In the Heichal there was an altar for incense that was called by two names. The first was the “Mizbeach Zahav” which means the “Golden Altar” and the second was the “Mizbeach ha Ketoret” or the “Altar of Incense.” The placement of this altar was inside the Heichal, about half-way down the Heichal, about 20 cubits inside. The Heichal was 40 cubits long, so the altar was in the middle of this room. Many people think it was right before the two parochet (veils) separating the Heichal from the Kodesh ha Kodeshim, but it wasn’t.
Earlier, the Menorah and the Mizbeach Zahav have been prepared and we have discussed this. A Kohen has been selected to “sacrifice” the ketoret but this is not what most people envision when the word “sacrifice” is used. They picture blood being spilled, a knife and an animal is involved. But remember, the Scriptures are not written in English and the word “korban” is translated “sacrifice” but that is not accurate. Korban means “to draw near” in an intimate way. We draw near by the Korban Olah and we draw near by the Korban Ketoret.
So, this one kohen has the honor of offering the ketoret, like Zechariah in Luke 1.8-9. We have another kohen who brought the burning coals from one of the fires on the Altar and he was selected in the first lot. They prepared the Altar first and the coals were prepared to be used for this. He got the coals in a silver shovel and then transferred these coals into a gold shovel to be used inside the Heichal. It has to be a gold shovel because everything inside the Sanctuary was gold. If he spilled some coals, it will be swept into a 1 cubit channel called the Amah (“cubit”) in the inner courts (Azarah). If he spilled a large amount, he goes back to the Altar. On the Sabbath, it would not be swept into the Amah but covered by the Psachter. The needs of the Temple “override” the Sabbath, but sweeping these coals did not.
The Ketoret was put in a vessel called the Bazach. He places the Bazach into a larger vessel called the Kaf and carries it into the Heichal, with the priest who cleaned the Mizbeach. The coals have been smoothed out on the Mizbeach Zahav and he takes the Bazach out of the Kaf and hands it to the priest next to him. He has the incense poured into his hands. If the Ketoret spills, it is retrieved and put back into the his hands. Because he has never done this before, he is warned about how to be careful when spreading the ketoret out over the coals because he could get burned. So, he spreads the incense out, starting at the back of the coals and working his way forward. When the incense hits the coals, it flashes and he could set his clothes on fire if he started at the front. Even from the back he needs to be careful because the coals are hot.
He did not begin to do this until the memunay (officer) stood at the doorway of the Heichal and said “Haktier” (offer the incense). That was the signal for all the kohanim to leave the area, the Ulam and the Altar. The kohen opens his hands and sifts the incense between his hands until the ketoret covers the coals. There is a deep silence over everyone in the Temple. Then prayers were offered to coincide with the rising incense, which symbolizes the prayers of the people.
A kohen will return to the Heichal to trim and light two lights on the Menorah. Earlier he did five lights. Both kohanim (one for the ketoret and the other the Menorah) prostrate themselves and back out of the Heichal. When they reach the 12 steps to the Heichal, they blow the magrafah. Now the kohanim run and prostrate and the Levi’im prepare to sing the daily psalm on the Duchan. Lepers who have been healed wait outside the Azarah with their korbanot. The five kohanim who have completed their service wait near the northern end of the Ulam’s steps for the Birkat Kohanim or “priestly blessing.” These steps were their “duchan.”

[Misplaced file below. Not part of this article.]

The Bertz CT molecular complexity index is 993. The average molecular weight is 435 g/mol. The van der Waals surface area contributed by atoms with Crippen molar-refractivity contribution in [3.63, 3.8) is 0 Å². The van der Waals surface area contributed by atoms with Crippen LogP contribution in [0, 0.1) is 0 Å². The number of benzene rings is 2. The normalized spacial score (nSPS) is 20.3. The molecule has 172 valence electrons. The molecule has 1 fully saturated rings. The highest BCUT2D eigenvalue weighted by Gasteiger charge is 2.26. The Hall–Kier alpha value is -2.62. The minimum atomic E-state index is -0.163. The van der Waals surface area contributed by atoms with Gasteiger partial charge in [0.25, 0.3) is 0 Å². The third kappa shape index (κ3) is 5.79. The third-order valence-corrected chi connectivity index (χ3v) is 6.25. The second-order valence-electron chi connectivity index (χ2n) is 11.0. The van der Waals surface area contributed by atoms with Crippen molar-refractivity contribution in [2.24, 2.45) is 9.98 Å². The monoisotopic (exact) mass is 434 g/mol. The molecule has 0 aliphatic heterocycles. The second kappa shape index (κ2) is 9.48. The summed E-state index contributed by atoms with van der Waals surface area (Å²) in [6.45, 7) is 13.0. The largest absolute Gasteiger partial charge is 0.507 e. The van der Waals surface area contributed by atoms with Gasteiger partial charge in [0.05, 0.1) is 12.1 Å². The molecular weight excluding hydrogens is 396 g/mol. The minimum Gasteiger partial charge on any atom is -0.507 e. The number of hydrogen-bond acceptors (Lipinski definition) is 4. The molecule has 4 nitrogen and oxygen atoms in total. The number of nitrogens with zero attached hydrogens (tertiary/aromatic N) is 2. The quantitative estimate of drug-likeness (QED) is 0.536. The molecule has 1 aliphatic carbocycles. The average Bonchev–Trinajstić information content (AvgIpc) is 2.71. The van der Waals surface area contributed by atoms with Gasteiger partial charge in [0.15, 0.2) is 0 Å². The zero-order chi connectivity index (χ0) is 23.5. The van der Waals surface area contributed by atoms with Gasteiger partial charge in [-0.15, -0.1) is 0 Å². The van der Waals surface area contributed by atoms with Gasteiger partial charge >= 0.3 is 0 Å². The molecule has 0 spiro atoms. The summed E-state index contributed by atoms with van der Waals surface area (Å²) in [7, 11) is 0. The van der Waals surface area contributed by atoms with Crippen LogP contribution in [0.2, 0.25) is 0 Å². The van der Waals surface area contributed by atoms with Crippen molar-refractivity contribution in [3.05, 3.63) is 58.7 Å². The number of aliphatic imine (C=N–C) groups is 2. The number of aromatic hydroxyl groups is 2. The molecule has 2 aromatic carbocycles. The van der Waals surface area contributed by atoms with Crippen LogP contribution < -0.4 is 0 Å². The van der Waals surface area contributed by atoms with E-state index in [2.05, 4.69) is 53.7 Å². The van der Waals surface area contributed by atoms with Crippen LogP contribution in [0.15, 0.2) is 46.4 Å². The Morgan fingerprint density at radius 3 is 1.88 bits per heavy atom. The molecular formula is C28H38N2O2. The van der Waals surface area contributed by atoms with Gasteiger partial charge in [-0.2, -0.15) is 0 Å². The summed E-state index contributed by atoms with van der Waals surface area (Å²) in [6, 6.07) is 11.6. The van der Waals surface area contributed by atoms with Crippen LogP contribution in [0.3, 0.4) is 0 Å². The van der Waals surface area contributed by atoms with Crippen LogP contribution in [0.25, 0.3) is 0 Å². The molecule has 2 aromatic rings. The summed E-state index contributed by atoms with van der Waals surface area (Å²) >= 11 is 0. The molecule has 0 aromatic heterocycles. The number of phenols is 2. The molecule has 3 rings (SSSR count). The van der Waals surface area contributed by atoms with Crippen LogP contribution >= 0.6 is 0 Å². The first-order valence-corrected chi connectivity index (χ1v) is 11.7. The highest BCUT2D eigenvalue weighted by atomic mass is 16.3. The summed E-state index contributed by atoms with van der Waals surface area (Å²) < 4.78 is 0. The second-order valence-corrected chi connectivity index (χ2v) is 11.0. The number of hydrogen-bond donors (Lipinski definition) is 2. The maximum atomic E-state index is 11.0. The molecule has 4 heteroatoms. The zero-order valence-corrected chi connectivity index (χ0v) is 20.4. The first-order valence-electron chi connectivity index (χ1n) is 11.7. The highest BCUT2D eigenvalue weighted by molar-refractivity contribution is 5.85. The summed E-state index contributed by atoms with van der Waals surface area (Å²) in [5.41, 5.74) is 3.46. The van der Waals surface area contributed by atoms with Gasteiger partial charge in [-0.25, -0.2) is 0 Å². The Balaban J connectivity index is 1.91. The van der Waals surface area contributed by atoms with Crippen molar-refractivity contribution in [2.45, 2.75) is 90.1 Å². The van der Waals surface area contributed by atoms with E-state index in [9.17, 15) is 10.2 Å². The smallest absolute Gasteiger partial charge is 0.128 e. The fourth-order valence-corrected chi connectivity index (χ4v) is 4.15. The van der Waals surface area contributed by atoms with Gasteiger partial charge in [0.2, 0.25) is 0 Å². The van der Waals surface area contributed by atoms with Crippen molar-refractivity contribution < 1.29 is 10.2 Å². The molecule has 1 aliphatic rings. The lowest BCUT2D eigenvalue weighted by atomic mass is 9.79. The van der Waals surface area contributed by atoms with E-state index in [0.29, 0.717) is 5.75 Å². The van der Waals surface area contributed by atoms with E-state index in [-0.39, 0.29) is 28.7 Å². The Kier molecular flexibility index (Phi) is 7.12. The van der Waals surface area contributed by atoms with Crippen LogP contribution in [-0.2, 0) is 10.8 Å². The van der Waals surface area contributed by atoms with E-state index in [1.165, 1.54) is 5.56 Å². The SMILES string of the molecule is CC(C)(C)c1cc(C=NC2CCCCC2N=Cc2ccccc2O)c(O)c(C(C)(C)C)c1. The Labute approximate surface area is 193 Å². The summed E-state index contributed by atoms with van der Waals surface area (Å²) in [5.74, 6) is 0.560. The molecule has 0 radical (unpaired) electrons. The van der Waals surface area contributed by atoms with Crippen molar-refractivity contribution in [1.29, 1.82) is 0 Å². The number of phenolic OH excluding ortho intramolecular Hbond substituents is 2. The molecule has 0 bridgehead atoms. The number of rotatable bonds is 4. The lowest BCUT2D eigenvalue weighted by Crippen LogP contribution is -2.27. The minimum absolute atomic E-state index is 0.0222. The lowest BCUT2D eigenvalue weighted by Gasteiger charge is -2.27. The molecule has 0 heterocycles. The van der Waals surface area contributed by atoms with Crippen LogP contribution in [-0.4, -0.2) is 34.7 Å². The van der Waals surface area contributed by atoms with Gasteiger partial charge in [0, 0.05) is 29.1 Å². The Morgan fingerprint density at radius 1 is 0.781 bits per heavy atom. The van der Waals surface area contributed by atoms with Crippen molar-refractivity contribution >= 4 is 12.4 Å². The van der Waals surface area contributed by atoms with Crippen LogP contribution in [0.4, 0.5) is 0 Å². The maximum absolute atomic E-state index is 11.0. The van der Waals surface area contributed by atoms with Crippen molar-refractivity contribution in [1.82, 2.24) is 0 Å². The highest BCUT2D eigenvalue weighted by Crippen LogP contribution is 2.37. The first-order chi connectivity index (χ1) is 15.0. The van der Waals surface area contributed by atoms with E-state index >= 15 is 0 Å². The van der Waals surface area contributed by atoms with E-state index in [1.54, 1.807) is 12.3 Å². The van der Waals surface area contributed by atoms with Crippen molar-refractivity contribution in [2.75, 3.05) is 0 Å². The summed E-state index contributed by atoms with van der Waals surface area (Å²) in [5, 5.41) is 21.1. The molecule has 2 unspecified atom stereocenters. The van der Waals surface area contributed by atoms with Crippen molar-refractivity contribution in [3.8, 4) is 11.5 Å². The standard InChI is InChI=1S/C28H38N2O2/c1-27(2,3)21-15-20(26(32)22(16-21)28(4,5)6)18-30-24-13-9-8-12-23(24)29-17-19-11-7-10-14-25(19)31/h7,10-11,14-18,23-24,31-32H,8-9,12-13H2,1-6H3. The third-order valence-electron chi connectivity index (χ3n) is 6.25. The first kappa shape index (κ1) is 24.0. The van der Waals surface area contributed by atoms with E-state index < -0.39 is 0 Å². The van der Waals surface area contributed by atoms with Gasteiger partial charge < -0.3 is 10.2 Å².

The Ma’amad or “standing men” gathered. These people are referred to in Luke 1.10 as “whole multitude.” These five kohanim are the five that served in the Heichal (three went in first, then two to finish the Menorah and offer incense). They will be holding the various golden vessels used in their service (the Kuz, Kaf, Machta, Bazach, etc). Then they said the priestly blessing. In Luke 1, the people wondered why Zechariah was taking so long because they knew how long all of this took. He was to come out and bless the people but was delayed (Luke 1.21-22) When giving this blessing, they would raise their hands and form the letter “Shin” with their backs to the Kodesh ha Kodeshim. Ordinarily, this was never done. However, the reason is the same as the Levitical choir with their backs to the Kodesh ha Kodeshim. This blessing was coming from God through them and that was the message conveyed. If the High Priest was with them, he does not raise his hands over his head like the others because he was wearing a headpiece with the name of God on it. Behind these five kohanim stood the kohanim who served the Altar.
After this, the various korbanot are brought to the Altar. Then the Temple music began with the psalm of the day. This closed the communal Tamid service. As you can see, all of this is very well orchestrated and everyone knew their place and what to do. That is how the Body of Messiah should function. We should be “in tune” with the Lord and all pulling in the same direction, but sadly, that is not the case because the tavnit, the “blueprint”,( is not being followed. The incense service teaches that prayer is important, especially communal prayer. Between the morning and afternoon Tamid service, korbanot are brought by individuals. These korbanot included the Free Will, Olah, Shelemim, Todah, Minchah, Chata’at, Asham and Obligatory korbanot.
In Part 6 we are going to begin talking about a neglected subject in the Scriptures, and that is the subject of the Menochot or “bread offerings.” This is a very interesting subject and part of the five types of offerings, called the Korban Minchah.